1. Hammer, Marilyn J. DC, RN

Article Content

Register's Theory of Generative Quality of Life for the Elderly (GQOLE) is an innovative and intriguing model that comprehensively addresses QOL issues in older adult populations. Furthermore, creating this model from a theoretical framework using an ontological perspective and introducing the concept of connectedness as a missing factor among other QOL models and measurement tools builds a strong foundation for a new perspective in how QOL can best be evaluated.


"A Middle Range Theory for Generative Quality of Life for the Elderly" not only describes Register's GQOLE model and its potential implications for nursing practice but also brings up salient points regarding the structure and evolution of QOL models and measurement tools over time. Furthermore, though not directly mentioned, there is speculation that the authors themselves may be creating a QOL measurement tool based on this model in order to accurately assess the state and well-being of older adult patients. It is unclear, however, how this might be put effectively into practice in the traditional sense of such a tool, as the authors noted the numerous QOL categories and areas that can have variable meanings based on individual values and beliefs. Although the underlying premise is connectedness within each of these areas, it seems that in order to both holistically measure each patient and allow for individual preferences of which areas are perceived as important QOL factors, there would have to be a complex system of identifying those important areas without quantifying less important areas that could lead to assessing an individual as having a poorer QOL than he or she perceives. In order to achieve the true meaning of QOL, a standard paper-type measurement tool may be inappropriate and a more elaborate electronically based system may be warranted. Based on Register's GQOLE model, it would seem paramount to first identify which areas each patient deemed important QOL factors for himself or herself, then measure his or her perceptions or "connectedness' within each one, and perhaps look at these factors over time. It will be interesting to see the tool that is created through this model.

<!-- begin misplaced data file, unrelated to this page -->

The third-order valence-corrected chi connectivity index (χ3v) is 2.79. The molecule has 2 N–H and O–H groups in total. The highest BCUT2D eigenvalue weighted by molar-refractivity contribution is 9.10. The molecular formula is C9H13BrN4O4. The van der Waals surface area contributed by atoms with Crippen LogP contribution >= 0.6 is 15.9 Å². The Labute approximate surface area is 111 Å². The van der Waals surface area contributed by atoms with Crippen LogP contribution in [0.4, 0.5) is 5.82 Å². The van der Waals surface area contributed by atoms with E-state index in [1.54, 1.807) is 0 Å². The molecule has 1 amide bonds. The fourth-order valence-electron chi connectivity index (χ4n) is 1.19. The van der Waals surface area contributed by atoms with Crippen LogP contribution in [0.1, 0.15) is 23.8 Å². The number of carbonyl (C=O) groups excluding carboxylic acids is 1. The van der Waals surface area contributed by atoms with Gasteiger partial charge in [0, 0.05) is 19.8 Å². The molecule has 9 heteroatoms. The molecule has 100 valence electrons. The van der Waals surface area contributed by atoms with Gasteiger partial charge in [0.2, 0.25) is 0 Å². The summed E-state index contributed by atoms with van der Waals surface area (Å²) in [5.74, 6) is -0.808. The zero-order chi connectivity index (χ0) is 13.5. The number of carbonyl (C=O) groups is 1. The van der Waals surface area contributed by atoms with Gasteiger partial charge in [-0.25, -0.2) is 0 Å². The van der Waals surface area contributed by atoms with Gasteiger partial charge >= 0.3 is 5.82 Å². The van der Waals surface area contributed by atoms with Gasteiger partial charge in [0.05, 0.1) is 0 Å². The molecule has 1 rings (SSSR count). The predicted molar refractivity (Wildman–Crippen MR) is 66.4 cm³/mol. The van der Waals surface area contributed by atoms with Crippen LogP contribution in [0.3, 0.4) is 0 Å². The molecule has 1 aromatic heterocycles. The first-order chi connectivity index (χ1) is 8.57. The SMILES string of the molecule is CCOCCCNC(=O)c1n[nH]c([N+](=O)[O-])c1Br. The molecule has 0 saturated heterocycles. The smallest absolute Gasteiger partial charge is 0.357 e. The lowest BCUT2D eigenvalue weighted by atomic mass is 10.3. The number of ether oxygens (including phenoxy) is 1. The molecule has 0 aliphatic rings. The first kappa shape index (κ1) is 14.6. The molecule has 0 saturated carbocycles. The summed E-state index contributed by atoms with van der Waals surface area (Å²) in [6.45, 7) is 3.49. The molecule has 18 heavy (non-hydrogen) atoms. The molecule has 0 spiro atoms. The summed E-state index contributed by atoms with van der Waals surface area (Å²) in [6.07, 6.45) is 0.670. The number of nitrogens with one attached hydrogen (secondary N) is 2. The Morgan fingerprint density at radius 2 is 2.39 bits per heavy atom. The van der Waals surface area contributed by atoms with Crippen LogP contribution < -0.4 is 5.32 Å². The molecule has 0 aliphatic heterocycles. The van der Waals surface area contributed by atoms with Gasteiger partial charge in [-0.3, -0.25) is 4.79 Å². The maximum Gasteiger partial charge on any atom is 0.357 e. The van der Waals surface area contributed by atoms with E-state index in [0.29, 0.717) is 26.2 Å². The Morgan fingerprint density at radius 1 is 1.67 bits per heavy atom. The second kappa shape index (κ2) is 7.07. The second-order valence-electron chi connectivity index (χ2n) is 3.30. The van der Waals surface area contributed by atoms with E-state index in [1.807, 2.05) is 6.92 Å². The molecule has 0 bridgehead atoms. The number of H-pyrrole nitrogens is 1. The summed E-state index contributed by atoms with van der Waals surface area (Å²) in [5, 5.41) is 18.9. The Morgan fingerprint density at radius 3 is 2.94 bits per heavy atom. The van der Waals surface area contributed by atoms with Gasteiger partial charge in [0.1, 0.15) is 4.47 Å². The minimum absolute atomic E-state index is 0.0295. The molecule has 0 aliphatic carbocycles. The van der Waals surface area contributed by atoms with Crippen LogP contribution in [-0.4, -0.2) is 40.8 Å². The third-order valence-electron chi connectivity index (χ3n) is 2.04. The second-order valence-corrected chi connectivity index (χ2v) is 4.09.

Aside from the description of the model and its implications for nursing practice, there was one point the article made that was slightly concerning regarding elders being displaced to new living arrangements in residential centers, assisted living facilities, or institutional centers. The authors emphasized that this can be a negative experience with decreased QOL perceptions for residents. This may be true for some who view such a move as a loss of autonomy, but it should also be noted that many older adults who move to these facilities feel an enhanced QOL. They make new friends and connections, get involved in any number of activities, feel a greater sense of security from the surrounding residents and healthcare staff, and are less burdened with chores such a cooking meals and cleaning.


Again, QOL varies for each individual and changes through different stages and phases in life. Acknowledging and respecting this individuality is paramount in truly assessing QOL. Register's GQOLE is perhaps the most accurate model to date in capturing this intricate essence.


Marilyn J. Hammer, DC, RN


Predoctoral Student, University of Washington, School of Nursing




1. Register ME, Herman J. A middle range theory for generative quality of life for the elderly. Adv Nurs Sci. 2006;29(4):340-350. [Context Link]